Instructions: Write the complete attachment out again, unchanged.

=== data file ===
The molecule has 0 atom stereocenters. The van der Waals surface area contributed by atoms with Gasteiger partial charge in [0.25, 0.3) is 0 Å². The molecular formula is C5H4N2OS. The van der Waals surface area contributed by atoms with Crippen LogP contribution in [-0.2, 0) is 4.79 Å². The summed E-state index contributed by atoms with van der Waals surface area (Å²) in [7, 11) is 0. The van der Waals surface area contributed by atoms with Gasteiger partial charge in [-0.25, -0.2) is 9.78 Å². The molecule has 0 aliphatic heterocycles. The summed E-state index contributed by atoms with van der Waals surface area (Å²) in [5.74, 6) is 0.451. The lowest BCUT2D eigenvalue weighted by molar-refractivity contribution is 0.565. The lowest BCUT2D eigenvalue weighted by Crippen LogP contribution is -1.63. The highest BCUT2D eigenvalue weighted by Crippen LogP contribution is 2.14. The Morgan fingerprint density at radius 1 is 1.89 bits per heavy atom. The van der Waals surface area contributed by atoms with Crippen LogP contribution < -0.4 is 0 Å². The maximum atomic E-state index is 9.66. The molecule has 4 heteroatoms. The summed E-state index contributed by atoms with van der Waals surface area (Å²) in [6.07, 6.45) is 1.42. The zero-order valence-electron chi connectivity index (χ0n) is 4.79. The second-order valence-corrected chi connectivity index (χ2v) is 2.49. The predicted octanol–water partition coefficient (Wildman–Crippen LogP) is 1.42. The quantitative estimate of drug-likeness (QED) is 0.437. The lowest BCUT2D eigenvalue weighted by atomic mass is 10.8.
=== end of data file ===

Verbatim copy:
The molecule has 0 atom stereocenters. The van der Waals surface area contributed by atoms with Gasteiger partial charge in [0.25, 0.3) is 0 Å². The molecular formula is C5H4N2OS. The van der Waals surface area contributed by atoms with Crippen LogP contribution in [-0.2, 0) is 4.79 Å². The summed E-state index contributed by atoms with van der Waals surface area (Å²) in [7, 11) is 0. The van der Waals surface area contributed by atoms with Gasteiger partial charge in [-0.25, -0.2) is 9.78 Å². The molecule has 0 aliphatic heterocycles. The summed E-state index contributed by atoms with van der Waals surface area (Å²) in [5.74, 6) is 0.451. The lowest BCUT2D eigenvalue weighted by molar-refractivity contribution is 0.565. The lowest BCUT2D eigenvalue weighted by Crippen LogP contribution is -1.63. The highest BCUT2D eigenvalue weighted by Crippen LogP contribution is 2.14. The Morgan fingerprint density at radius 1 is 1.89 bits per heavy atom. The van der Waals surface area contributed by atoms with Crippen LogP contribution < -0.4 is 0 Å². The maximum atomic E-state index is 9.66. The molecule has 4 heteroatoms. The summed E-state index contributed by atoms with van der Waals surface area (Å²) in [6.07, 6.45) is 1.42. The zero-order valence-electron chi connectivity index (χ0n) is 4.79. The second-order valence-corrected chi connectivity index (χ2v) is 2.49. The predicted octanol–water partition coefficient (Wildman–Crippen LogP) is 1.42. The quantitative estimate of drug-likeness (QED) is 0.437. The lowest BCUT2D eigenvalue weighted by atomic mass is 10.8.